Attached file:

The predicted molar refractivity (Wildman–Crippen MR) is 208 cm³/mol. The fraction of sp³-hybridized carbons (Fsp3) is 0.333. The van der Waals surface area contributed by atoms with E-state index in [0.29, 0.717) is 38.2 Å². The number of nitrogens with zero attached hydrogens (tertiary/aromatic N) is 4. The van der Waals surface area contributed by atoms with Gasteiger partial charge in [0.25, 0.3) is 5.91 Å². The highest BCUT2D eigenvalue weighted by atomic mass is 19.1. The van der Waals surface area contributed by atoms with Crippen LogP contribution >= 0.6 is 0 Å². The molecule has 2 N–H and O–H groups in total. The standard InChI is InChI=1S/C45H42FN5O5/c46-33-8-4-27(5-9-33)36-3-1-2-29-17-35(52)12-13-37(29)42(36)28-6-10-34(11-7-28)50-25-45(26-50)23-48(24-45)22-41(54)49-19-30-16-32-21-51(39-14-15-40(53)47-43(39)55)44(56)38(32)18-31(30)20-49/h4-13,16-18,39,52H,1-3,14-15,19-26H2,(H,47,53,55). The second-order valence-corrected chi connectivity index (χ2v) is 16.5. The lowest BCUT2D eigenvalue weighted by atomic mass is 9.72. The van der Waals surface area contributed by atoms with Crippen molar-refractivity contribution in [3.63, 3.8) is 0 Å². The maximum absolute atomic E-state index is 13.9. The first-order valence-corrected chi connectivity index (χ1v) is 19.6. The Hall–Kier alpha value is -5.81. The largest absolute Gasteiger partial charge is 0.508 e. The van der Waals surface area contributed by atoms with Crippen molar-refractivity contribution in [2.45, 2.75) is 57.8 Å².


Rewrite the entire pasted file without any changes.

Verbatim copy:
The predicted molar refractivity (Wildman–Crippen MR) is 208 cm³/mol. The fraction of sp³-hybridized carbons (Fsp3) is 0.333. The van der Waals surface area contributed by atoms with E-state index in [0.29, 0.717) is 38.2 Å². The number of nitrogens with zero attached hydrogens (tertiary/aromatic N) is 4. The van der Waals surface area contributed by atoms with Gasteiger partial charge in [0.25, 0.3) is 5.91 Å². The highest BCUT2D eigenvalue weighted by atomic mass is 19.1. The van der Waals surface area contributed by atoms with Crippen LogP contribution >= 0.6 is 0 Å². The molecule has 2 N–H and O–H groups in total. The standard InChI is InChI=1S/C45H42FN5O5/c46-33-8-4-27(5-9-33)36-3-1-2-29-17-35(52)12-13-37(29)42(36)28-6-10-34(11-7-28)50-25-45(26-50)23-48(24-45)22-41(54)49-19-30-16-32-21-51(39-14-15-40(53)47-43(39)55)44(56)38(32)18-31(30)20-49/h4-13,16-18,39,52H,1-3,14-15,19-26H2,(H,47,53,55). The second-order valence-corrected chi connectivity index (χ2v) is 16.5. The lowest BCUT2D eigenvalue weighted by atomic mass is 9.72. The van der Waals surface area contributed by atoms with Crippen molar-refractivity contribution in [3.63, 3.8) is 0 Å². The maximum absolute atomic E-state index is 13.9. The first-order valence-corrected chi connectivity index (χ1v) is 19.6. The Hall–Kier alpha value is -5.81. The largest absolute Gasteiger partial charge is 0.508 e. The van der Waals surface area contributed by atoms with Crippen molar-refractivity contribution in [2.45, 2.75) is 57.8 Å².